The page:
You are here: Home > Publications > RIPE Labs > Vahan Hovsepyan > Central Asia and Caucasus - Uncovering the Region

Central Asia and Caucasus - Uncovering the Region

Vahan Hovsepyan — 22 Dec 2017
The RIPE NCC is involved in various activities in Central Asia and the Caucasus region to improve engagement, service delivery and outreach. Read here about the first outcomes, where we were in 2017 and where are we going in 2018.

Getting to know Central Asia and the Caucasus

Central Asia and the Caucasus are two regions that connect the EU to China, Turkey, Iran, Afghanistan and other countries. These two regions were previously part of the USSR. They share a number of common approaches to business and state regulation. They also face similar challenges and even a number of threats they need to address. Finally, these two regions aren't very familiar with the word "multistakeholder". Instead, states would prefer multilateral approaches.

Countries in Central Asia and the Caucasus

In these regions you can find the same type of membership as elsewhere in the RIPE NCC service region. There are many professionals who are eager to share their experience and learn from others. Among other things, they are actively constructing fibre optical networks, developing Internet of Things (IoT) solutions, maintaining research networks, often in cooperation with GEANT

English is not widely used: the main language of intercultural communication is Russian.

When I was starting my engagement as an External Relations Officer, I conducted some preliminary research in Central Asia, asking respondents to identify the areas where they anticipate most cooperation with the RIPE NCC, what they know about us, etc.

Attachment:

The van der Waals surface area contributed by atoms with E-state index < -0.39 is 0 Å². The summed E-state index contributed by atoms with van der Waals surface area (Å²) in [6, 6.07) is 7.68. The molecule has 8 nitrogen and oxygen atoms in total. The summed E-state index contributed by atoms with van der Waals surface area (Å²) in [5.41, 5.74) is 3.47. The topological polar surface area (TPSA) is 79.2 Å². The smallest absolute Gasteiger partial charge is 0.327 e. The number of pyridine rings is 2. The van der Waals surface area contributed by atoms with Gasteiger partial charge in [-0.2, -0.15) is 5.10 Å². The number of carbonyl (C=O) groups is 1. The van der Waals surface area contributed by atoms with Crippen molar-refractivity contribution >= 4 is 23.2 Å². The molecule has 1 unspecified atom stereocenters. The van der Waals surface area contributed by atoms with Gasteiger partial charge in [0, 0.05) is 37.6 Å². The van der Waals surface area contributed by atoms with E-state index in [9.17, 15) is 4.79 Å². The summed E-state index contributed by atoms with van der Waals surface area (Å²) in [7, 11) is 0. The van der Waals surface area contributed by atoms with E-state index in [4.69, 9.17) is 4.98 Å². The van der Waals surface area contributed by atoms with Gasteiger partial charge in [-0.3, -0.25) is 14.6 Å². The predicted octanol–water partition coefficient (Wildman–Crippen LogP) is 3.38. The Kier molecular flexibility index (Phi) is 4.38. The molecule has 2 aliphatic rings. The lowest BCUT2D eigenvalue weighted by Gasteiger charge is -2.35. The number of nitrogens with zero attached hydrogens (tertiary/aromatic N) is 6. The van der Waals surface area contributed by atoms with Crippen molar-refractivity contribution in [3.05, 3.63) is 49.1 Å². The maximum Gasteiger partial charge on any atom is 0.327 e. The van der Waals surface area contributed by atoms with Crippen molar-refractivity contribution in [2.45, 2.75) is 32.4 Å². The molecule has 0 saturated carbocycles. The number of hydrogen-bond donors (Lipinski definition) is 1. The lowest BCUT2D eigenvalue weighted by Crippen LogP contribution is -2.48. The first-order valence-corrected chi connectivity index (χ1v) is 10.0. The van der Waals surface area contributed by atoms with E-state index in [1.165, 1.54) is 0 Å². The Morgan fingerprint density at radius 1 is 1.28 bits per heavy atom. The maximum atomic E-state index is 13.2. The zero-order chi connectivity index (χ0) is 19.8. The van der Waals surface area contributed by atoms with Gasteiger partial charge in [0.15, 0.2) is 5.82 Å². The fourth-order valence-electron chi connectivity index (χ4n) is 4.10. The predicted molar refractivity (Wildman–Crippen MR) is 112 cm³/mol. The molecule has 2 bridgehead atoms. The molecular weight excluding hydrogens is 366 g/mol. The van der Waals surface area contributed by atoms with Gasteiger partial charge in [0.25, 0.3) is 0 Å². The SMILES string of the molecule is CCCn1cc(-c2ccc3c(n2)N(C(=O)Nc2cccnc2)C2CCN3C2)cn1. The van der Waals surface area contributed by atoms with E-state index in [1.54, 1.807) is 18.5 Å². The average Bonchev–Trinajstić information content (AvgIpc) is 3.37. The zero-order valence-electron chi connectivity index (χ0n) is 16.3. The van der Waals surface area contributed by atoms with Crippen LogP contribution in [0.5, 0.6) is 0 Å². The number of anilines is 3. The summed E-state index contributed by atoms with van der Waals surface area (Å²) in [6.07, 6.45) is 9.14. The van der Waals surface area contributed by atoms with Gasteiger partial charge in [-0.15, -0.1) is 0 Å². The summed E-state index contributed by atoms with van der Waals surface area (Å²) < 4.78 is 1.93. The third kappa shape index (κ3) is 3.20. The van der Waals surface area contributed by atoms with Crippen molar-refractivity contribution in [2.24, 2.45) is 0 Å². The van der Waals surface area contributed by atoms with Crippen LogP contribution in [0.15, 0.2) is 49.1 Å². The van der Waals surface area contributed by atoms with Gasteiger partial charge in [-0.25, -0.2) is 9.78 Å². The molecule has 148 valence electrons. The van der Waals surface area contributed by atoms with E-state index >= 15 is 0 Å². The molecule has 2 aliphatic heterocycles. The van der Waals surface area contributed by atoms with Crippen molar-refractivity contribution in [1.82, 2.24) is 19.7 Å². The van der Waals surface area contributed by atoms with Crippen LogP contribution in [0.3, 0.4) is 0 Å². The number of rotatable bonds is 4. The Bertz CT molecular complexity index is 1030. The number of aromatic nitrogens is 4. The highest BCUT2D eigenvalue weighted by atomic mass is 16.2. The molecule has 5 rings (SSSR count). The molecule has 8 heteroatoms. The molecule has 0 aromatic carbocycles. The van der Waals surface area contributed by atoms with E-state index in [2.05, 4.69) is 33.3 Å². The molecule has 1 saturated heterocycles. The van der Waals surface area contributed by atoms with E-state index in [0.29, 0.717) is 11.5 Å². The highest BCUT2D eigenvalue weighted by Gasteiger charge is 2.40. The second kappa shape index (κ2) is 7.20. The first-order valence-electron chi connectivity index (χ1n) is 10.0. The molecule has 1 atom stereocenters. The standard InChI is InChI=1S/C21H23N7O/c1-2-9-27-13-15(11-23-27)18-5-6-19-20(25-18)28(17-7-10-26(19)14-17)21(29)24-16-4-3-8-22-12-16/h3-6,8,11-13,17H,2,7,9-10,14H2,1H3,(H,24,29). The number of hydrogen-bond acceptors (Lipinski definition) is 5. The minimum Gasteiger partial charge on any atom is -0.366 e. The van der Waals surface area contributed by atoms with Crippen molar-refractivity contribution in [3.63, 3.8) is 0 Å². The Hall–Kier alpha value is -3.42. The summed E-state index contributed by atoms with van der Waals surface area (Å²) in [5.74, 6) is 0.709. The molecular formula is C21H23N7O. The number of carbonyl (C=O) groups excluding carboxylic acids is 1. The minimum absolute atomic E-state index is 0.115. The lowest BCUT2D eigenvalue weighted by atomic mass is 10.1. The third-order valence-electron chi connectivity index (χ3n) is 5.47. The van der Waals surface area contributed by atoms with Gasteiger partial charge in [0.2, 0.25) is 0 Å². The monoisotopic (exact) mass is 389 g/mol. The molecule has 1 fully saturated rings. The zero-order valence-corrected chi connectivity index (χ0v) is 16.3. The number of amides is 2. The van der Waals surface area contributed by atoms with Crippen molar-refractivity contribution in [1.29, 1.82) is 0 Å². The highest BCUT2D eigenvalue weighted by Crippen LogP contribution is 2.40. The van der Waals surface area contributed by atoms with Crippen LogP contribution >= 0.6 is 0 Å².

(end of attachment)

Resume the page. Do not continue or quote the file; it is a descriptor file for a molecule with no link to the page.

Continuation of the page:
The result was quite interesting: many of the respondents didn't know the Internet ecosystem at all. In this region, there is a certain lack of information about the responsibilities of I* organisations. A number of people thought the RIPE NCC is just a commercial organisation that sells IP addresses.

Many people didn't know about our various fellowship programmes (e.g. RIPE Fellowship, RACI) even though these programmes are extremely beneficial to participants, especially those from developing countries.

Regions of changes

It was obvious that more effort should be made to improve RIPE NCC engagement in these regions, to improve outreach and to invest resources that would recoup awareness in the regions.

Step 1: Dedicated person for the Caucasus and Central Asia

The first step was to assign a RIPE NCC staff member who would promote RIPE NCC activities and services in Central Asia and the Caucasus and who would support our members and the community in those regions. I am that person!

Step 2: Participating in events

The second step was to increase RIPE NCC engagement activities in the region by participating in events organised by a number of partners.

Since July 2017, the RIPE NCC has provided its support to the IGF meetings in Armenia and Georgia. We made presentations at the 2nd Central Asian IGF in Tajikistan, participated in the Eurasian Week and TLDCON in Kazakhstan, the APTLD, GITI and Datafest Tbilisi in Georgia and ITU RCC events in Uzbekistan and Armenia.

A RIPE NCC member lunch in Tbilisi, Georgia

Step 3: The RIPE NCC Corner